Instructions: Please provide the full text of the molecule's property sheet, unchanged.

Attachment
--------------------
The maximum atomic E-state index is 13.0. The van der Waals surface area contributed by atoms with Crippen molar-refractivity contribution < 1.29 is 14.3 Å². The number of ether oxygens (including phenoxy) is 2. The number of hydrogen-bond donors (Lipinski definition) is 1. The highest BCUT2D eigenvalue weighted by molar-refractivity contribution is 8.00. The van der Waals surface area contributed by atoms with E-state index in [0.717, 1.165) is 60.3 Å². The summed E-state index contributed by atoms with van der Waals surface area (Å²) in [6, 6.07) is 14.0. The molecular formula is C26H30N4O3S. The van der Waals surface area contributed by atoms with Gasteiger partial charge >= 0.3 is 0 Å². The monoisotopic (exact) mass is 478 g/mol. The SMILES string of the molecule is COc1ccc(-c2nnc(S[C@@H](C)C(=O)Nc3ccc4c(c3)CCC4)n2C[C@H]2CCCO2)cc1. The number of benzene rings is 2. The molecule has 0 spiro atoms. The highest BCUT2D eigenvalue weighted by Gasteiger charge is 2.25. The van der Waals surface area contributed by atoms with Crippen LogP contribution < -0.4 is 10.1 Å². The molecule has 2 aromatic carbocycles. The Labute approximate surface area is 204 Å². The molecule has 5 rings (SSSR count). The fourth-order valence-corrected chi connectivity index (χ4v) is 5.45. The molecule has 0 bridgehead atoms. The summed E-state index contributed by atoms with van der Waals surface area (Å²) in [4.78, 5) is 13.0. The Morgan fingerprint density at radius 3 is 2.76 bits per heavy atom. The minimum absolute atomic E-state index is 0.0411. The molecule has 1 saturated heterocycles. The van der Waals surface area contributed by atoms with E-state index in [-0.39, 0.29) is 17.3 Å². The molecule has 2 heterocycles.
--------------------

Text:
The maximum atomic E-state index is 13.0. The van der Waals surface area contributed by atoms with Crippen molar-refractivity contribution < 1.29 is 14.3 Å². The number of ether oxygens (including phenoxy) is 2. The number of hydrogen-bond donors (Lipinski definition) is 1. The highest BCUT2D eigenvalue weighted by molar-refractivity contribution is 8.00. The van der Waals surface area contributed by atoms with E-state index in [0.717, 1.165) is 60.3 Å². The summed E-state index contributed by atoms with van der Waals surface area (Å²) in [6, 6.07) is 14.0. The molecular formula is C26H30N4O3S. The van der Waals surface area contributed by atoms with Gasteiger partial charge >= 0.3 is 0 Å². The monoisotopic (exact) mass is 478 g/mol. The SMILES string of the molecule is COc1ccc(-c2nnc(S[C@@H](C)C(=O)Nc3ccc4c(c3)CCC4)n2C[C@H]2CCCO2)cc1. The number of benzene rings is 2. The molecule has 0 spiro atoms. The highest BCUT2D eigenvalue weighted by Gasteiger charge is 2.25. The van der Waals surface area contributed by atoms with Crippen LogP contribution < -0.4 is 10.1 Å². The molecule has 2 aromatic carbocycles. The Labute approximate surface area is 204 Å². The molecule has 5 rings (SSSR count). The fourth-order valence-corrected chi connectivity index (χ4v) is 5.45. The molecule has 0 bridgehead atoms. The summed E-state index contributed by atoms with van der Waals surface area (Å²) in [4.78, 5) is 13.0. The Morgan fingerprint density at radius 3 is 2.76 bits per heavy atom. The minimum absolute atomic E-state index is 0.0411. The molecule has 1 saturated heterocycles. The van der Waals surface area contributed by atoms with E-state index in [-0.39, 0.29) is 17.3 Å². The molecule has 2 heterocycles.